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Editor's Picks Genre Awards Platform Awards
Patrick Gann
Eric Farand
John McCarroll
Kyle E. Miller
Neal Chandran
John Tucker
Kimberley Wallace
James Quentin Clark
Ashton Liu
Dennis Rubinshteyn
Josh Lewis
Traditional RPG: Console
Traditional RPG: Handheld
Action RPG: Console
Action RPG: Handheld
Strategy RPG: Console
Strategy RPG: Handheld
Graphic Adventure Game
MMORPG
Indie RPG
PlayStation 2
PlayStation 3
PSP
Xbox 360
PC
Wii
Nintendo DS
iPhone/iPod touch
Best RPG of the Year

Kyle E. Miller's Awards

5) Persona (PSP) I'm in the middle of playing the Persona remake, and after having played Revelations: Persona to the bad ending, I must say the remake is a success. The translation is significantly improved, the music redone and remixed, and the gameplay balanced. It's still frighteningly difficult at times and it retains its old world charm, but Atlus touched up just enough to make the original Persona more playable than ever, even if Mark still dances crazy.

4) Professor Layton and the Diabolical Box (DS) Not an RPG; that should say something about this year's lineup. The Diabolical Box slightly improved upon the first entry in the series and made me challenge my mind all over again, and that's always a good thing especially in an era of WoW-induced hack 'n slash stupors. At least we can rely on the good Professor to teach us a thing or two and look good while doing it. I look forward to new installments of the franchise, at least as long as there are no more sliding block puzzles.

3) Mario & Luigi: Bowser's Inside Story (DS) The Mario franchise makes for surprisingly good RPGs. Even if the series is getting a bit old (a trend lately it seems), Mario and Luigi can still have a blast onscreen and put other RPGs to shame, at least in terms of fun and diverse gameplay. The story is subpar and the experience as a whole feels a bit empty and lonely, but in a year mostly blank of RPGs, Bowser's Inside Story brought me joy.

2) SMT: Devil Survivor (DS) The SMT series continues to captivate with unique settings, dense stories, and addictive gameplay. I have a feeling there will be at least one SMT game on every one of my top five lists in the years to come. Devil Survivor offers an interesting story of city-wide panic and claustrophobia, but I think the tactical gameplay is even more memorable. I'm usually not jazzed about strategy RPGs, but this one had me begging for more.

1) Dragon Age: Origins (Xbox 360) Dragon Age: Origins is one of the few games worthy of being on a top five list for this year, as bereft of solid RPGs as it was. Although it may never receive due attention (especially the console versions) because it lacks the glitter of most next gen games and has no multiplayer mode, Dragon Age represents new highs in Bioware's ability to craft a world. Additionally, Dragon Age makes the choices in KOTOR look frivolous; here we enter that special gray area between the black and white, the good and evil. And we stay there. No one is a villain in real life, nor in Ferelden, making it all the more enthralling.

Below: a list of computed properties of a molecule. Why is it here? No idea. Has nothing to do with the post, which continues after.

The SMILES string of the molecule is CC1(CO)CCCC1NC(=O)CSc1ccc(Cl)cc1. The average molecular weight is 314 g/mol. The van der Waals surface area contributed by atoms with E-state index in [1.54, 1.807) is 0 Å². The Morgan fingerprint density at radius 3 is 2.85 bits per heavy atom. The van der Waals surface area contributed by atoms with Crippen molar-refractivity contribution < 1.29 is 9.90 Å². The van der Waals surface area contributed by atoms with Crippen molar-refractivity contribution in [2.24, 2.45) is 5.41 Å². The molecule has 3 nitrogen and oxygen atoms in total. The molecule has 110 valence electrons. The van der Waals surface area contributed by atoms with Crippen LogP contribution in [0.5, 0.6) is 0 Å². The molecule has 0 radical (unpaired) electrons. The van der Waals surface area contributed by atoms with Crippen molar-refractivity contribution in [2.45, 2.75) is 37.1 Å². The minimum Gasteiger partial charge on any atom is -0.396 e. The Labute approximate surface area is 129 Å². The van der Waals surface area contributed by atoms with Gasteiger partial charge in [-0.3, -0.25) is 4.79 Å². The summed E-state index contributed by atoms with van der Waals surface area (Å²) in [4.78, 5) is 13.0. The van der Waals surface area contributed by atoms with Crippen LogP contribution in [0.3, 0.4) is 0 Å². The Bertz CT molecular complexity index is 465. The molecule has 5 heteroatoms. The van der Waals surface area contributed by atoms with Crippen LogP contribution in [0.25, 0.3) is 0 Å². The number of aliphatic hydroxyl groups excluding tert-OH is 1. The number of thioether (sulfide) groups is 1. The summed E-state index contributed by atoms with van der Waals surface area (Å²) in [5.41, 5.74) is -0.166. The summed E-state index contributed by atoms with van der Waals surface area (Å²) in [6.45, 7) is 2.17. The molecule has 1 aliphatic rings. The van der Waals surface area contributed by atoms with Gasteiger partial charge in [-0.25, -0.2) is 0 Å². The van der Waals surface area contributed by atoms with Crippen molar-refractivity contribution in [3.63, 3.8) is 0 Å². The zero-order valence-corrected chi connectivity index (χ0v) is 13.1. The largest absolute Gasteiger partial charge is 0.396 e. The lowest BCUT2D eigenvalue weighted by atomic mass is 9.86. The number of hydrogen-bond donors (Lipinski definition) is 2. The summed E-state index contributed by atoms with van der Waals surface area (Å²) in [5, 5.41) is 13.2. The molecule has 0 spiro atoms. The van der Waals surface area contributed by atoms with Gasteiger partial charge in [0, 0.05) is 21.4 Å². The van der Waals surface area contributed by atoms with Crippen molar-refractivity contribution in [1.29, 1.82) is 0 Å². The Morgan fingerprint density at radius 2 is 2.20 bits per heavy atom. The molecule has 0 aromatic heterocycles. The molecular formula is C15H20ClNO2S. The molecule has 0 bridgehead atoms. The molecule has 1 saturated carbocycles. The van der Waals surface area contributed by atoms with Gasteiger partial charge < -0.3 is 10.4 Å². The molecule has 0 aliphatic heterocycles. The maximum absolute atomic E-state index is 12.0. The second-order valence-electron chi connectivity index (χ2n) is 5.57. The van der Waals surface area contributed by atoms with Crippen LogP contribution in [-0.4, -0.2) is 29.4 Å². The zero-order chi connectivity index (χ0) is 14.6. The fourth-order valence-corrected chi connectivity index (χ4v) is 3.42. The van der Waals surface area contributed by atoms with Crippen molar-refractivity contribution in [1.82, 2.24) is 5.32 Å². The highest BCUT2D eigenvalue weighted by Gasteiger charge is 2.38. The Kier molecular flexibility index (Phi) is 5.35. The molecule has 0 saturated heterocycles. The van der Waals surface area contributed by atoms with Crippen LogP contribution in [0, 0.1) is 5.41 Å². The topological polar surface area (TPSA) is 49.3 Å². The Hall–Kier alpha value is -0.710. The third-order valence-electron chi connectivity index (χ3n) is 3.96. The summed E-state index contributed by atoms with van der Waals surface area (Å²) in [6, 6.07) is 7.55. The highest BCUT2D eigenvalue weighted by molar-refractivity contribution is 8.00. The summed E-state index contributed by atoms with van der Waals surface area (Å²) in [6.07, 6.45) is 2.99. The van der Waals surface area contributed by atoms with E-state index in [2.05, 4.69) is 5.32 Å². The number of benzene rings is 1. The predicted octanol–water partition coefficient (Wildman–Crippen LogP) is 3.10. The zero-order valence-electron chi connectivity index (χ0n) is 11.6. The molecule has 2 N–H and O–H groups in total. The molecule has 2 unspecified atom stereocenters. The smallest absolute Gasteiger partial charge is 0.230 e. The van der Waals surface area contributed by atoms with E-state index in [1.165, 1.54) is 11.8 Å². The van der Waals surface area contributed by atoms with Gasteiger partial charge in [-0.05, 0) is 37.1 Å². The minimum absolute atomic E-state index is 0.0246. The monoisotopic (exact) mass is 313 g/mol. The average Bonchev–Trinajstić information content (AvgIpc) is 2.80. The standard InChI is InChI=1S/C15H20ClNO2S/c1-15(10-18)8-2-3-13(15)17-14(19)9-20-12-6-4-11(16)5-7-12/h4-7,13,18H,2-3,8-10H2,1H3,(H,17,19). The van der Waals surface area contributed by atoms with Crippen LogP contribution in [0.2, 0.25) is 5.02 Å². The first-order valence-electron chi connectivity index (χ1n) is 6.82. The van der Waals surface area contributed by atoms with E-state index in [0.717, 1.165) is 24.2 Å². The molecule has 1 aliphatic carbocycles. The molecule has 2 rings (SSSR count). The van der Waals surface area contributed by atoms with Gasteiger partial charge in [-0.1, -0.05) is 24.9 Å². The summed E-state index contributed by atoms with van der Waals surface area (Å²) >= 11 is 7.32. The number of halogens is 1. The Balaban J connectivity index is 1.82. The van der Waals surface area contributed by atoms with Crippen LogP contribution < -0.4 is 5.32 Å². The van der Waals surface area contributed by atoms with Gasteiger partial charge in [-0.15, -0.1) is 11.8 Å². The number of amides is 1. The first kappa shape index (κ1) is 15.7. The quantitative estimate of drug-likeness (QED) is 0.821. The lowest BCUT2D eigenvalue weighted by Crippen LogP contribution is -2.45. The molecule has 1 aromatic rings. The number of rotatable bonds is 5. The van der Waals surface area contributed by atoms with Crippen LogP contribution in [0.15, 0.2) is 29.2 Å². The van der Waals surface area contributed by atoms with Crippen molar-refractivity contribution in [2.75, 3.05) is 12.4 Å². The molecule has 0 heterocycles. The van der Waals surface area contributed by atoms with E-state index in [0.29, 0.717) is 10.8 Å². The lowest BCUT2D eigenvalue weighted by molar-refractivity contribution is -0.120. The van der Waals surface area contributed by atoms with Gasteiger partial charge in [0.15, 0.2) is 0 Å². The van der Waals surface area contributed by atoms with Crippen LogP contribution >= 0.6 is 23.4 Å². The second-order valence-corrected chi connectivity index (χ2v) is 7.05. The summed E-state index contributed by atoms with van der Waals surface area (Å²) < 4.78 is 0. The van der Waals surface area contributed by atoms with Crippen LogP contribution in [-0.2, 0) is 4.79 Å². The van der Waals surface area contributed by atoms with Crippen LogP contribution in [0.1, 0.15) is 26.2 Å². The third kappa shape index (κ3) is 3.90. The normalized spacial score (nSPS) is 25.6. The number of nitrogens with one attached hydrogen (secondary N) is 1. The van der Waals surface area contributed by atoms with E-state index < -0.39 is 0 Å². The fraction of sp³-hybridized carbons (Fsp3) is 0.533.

Disappointment of the Year

The Legend of Zelda: Spirit Tracks Here's to hoping Link gets back in a boat.

Worst Excuse for a Video Game

Flower, Sun, and Rain Unplayable, pretentious, and utterly unamusing. It might be art, but that doesn't mean it's worthwhile. After all, you could just as easily mount my dog's morning B.M. on the wall and call it art, but that wouldn't make it anything other than shit.

Most Innovative Feature

Most Innovative Feature Even though Avalon Code didn't make the top five, it is still a respectable game with good 3D graphics and some unique gameplay features, the best of which is the Book of Prophecy. By scanning nearby objects, creatures, and people, the player can rearrange a series of codes to modify those scanned items. People might be cured of an illness, creatures might lose elemental affinities, and objects might turn into something incredibly powerful. The Book is delightfully fresh, but marred by clumsy management and menus. Nevertheless, I appreciate the Book's originality, and I expect to see further innovations in the near future.

Best Character of the Year

Morrigan from Dragon Age: Origins Is she friend or foe, good or evil, selfish or wise? Is she even human? No character this year has intrigued me as much as Morrigan. She constantly challenges the player to rethink his or her friendships and decisions. She is at times absolutely convincing, at other times spiteful and detestable. She twists friendship into something great and awful and in the end, you won't know any more about her than you did in the beginning. You just might regret getting to know her. Then again, did you have any choice?



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